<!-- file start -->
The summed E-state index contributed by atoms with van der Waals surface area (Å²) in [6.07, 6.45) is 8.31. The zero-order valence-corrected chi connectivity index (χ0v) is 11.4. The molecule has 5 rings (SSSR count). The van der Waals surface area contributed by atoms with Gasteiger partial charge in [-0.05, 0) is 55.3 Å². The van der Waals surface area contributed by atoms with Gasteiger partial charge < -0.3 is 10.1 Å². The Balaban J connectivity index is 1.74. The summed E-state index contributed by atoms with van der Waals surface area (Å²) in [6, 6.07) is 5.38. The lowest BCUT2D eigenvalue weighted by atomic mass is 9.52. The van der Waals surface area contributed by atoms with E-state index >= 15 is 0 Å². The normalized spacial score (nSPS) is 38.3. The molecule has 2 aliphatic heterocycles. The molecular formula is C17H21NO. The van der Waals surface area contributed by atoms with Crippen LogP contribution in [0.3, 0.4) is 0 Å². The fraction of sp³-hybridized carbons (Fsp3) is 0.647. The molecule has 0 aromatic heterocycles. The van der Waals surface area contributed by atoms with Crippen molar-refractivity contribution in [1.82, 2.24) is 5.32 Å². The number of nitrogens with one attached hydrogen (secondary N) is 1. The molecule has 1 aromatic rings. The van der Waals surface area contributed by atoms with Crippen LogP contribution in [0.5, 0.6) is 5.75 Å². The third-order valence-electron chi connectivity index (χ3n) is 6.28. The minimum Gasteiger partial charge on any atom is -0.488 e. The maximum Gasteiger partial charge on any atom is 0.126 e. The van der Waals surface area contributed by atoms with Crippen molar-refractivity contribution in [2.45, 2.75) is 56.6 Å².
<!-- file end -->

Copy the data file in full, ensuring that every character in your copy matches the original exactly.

The summed E-state index contributed by atoms with van der Waals surface area (Å²) in [6.07, 6.45) is 8.31. The zero-order valence-corrected chi connectivity index (χ0v) is 11.4. The molecule has 5 rings (SSSR count). The van der Waals surface area contributed by atoms with Gasteiger partial charge in [-0.05, 0) is 55.3 Å². The van der Waals surface area contributed by atoms with Gasteiger partial charge < -0.3 is 10.1 Å². The Balaban J connectivity index is 1.74. The summed E-state index contributed by atoms with van der Waals surface area (Å²) in [6, 6.07) is 5.38. The lowest BCUT2D eigenvalue weighted by atomic mass is 9.52. The van der Waals surface area contributed by atoms with E-state index >= 15 is 0 Å². The normalized spacial score (nSPS) is 38.3. The molecule has 2 aliphatic heterocycles. The molecular formula is C17H21NO. The van der Waals surface area contributed by atoms with Crippen LogP contribution in [0.3, 0.4) is 0 Å². The fraction of sp³-hybridized carbons (Fsp3) is 0.647. The molecule has 0 aromatic heterocycles. The van der Waals surface area contributed by atoms with Crippen molar-refractivity contribution in [1.82, 2.24) is 5.32 Å². The number of nitrogens with one attached hydrogen (secondary N) is 1. The molecule has 1 aromatic rings. The van der Waals surface area contributed by atoms with Crippen LogP contribution in [0.5, 0.6) is 5.75 Å². The third-order valence-electron chi connectivity index (χ3n) is 6.28. The minimum Gasteiger partial charge on any atom is -0.488 e. The maximum Gasteiger partial charge on any atom is 0.126 e. The van der Waals surface area contributed by atoms with Crippen molar-refractivity contribution in [2.45, 2.75) is 56.6 Å².